A former Cobb County fire truck will have a new home in New York later this month.
Officials from Cobb County Fire and Emergency Services held Wednesday morning a ceremony that saw the department donating a surplus fire engine—a 1992 Pierce Arrow Red Pumper with 177,292 miles on it—to the West Hamilton Beach Volunteer Fire Department, which is based in Howard Beach, N.Y.
The fire truck donation stems from Cobb Fire’s ongoing partnership with the Georgia Chapter of the Terry Farrell Firefighters Fund, which has identified a number of departments in the northeastern U.S. that lost equipment as a result of Hurricane Sandy last year.
“They lost everything … their firehouse was flooded, their engines, their ambulances, their turnout gear, their tools … they lost everything. So this is a big deal for Cobb County to donate this to the Terry Ferrell Firefighters Fund,” said Sean Gray, the Georgia chapter’s assistant director, who was on hand for the ceremony to accept the title for the fire truck.
“Though we’re based in Georgia, [and] we help firefighters here in Georgia, this was something special, and these guys were in such need that the national chapter reached out to the 14 other state chapters and said ‘Hey listen, we need help from all around,’ so we started making phone calls to all the fire chiefs,” Gray added. “Firefighters always try to step up and help. When 9/11 came around, we did the same thing, raise money for all the guys up there and their families.
“That’s what this is all about—helping our brothers up north.”
Presenting Gray with the fire truck and its title was Cobb Fire Chief Sam Heaton, who told those in attendance that once he received the organization’s request for aid, he approached Cobb County officials about donating some of the department’s surplus equipment. The final say for the fire truck donation came from the Cobb County Board of Commissioners, which gave its unanimous approval.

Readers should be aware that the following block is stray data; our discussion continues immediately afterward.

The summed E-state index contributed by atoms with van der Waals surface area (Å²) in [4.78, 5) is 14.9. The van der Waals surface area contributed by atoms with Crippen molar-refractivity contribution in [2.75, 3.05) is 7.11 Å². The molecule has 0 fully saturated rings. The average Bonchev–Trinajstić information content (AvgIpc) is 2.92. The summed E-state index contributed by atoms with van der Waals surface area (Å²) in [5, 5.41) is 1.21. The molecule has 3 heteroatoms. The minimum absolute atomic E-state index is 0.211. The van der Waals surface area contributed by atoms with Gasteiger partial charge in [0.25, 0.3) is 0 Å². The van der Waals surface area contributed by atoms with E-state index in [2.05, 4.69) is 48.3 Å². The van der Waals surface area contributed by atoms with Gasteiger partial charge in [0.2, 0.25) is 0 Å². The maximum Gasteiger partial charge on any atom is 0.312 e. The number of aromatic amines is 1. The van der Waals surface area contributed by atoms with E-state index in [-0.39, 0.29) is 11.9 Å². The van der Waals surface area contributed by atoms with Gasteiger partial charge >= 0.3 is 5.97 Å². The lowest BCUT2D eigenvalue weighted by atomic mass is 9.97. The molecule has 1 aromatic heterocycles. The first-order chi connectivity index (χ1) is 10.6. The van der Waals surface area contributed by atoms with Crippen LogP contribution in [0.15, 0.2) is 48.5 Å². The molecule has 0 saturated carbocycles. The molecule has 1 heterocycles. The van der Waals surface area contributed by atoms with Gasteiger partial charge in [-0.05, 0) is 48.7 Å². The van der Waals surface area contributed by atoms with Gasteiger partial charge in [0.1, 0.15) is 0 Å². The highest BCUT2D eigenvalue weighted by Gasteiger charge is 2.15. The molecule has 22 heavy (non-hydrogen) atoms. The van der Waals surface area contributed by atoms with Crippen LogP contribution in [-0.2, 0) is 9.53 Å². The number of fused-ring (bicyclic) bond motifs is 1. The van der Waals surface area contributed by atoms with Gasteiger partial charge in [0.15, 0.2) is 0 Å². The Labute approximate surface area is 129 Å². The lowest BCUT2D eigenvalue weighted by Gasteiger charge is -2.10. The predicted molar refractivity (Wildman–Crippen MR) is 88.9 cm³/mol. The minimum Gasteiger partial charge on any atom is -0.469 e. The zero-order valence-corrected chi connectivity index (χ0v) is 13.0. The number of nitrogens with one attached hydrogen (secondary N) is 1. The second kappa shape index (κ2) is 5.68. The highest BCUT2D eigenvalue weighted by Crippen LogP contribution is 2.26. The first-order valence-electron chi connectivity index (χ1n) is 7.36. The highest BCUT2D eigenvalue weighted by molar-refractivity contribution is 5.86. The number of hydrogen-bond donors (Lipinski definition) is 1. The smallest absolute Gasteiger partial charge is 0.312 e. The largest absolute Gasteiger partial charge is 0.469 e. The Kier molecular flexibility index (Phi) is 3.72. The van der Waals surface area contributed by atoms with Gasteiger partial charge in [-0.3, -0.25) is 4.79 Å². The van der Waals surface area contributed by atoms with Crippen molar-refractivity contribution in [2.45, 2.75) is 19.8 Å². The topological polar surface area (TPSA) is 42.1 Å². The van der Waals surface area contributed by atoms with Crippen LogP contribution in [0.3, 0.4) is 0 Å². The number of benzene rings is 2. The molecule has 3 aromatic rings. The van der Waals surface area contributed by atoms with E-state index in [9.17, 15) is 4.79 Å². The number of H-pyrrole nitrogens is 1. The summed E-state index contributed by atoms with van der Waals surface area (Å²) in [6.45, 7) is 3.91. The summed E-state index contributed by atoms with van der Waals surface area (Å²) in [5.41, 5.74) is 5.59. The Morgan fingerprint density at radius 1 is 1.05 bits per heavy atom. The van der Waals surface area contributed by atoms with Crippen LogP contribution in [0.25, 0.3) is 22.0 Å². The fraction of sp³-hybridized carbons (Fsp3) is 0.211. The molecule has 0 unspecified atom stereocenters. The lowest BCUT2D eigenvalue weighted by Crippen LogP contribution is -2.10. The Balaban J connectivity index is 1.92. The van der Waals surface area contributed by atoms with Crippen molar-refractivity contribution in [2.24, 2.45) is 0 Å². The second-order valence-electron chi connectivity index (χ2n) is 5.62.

Heaton said the truck had been in his department’s reserves for the last five years, sitting in a station in case of a breakdown of an on-duty truck. He added that while the donated truck has a lot of miles on it, it should still be of use to West Hamilton Beach for a few more years.
“Fire trucks, you can’t just look at the miles on [them],” Heaton said. “When a fire truck drives to the scene, it may only drive 5 or 10 miles, but once it gets there and it’s having to pump hydraulics and the water to the scene, it may work that engine at a high RPM rate for another three, four or five hours, which puts a lot stress on that.
“We’re hoping that with this going to a department that maybe does not run as many calls, fight as many fires, it will hopefully give them another few years until possibly they can create ways of funding to buy a new fire truck.”
Gray said the donated truck will save the West Hamilton Beach VFD the cost of buying a new fire truck in the short term, but added that the station of about 25 firefighters will have to work hard to fund the cost of a new fire truck down the road. Those firefighters, he said, hold fundraisers such as boot drives to get the funding they need.
“It will be a while before they’ll be able to buy a brand new fire engine,” he said. “It’s $350,000 for a new fire engine, so you can imagine how many times you’d have to stand in the street or in front of the grocery store to collect money.”
The now-former Cobb fire truck is expected to reach the New York fire department later this month.
Cobb County Fire wasn’t the only Georgia fire department to aid those affected by Sandy. Late last year, the Roswell Fire Department donated one of its surplus engines. One of the two drivers tasked with delivering the truck was David Samuelson of Hiram.
Fire departments from all over the state, Gray said, also came to the aid of their peers up north by donating turnout gear, hoses and other items to those stations that lost equipment.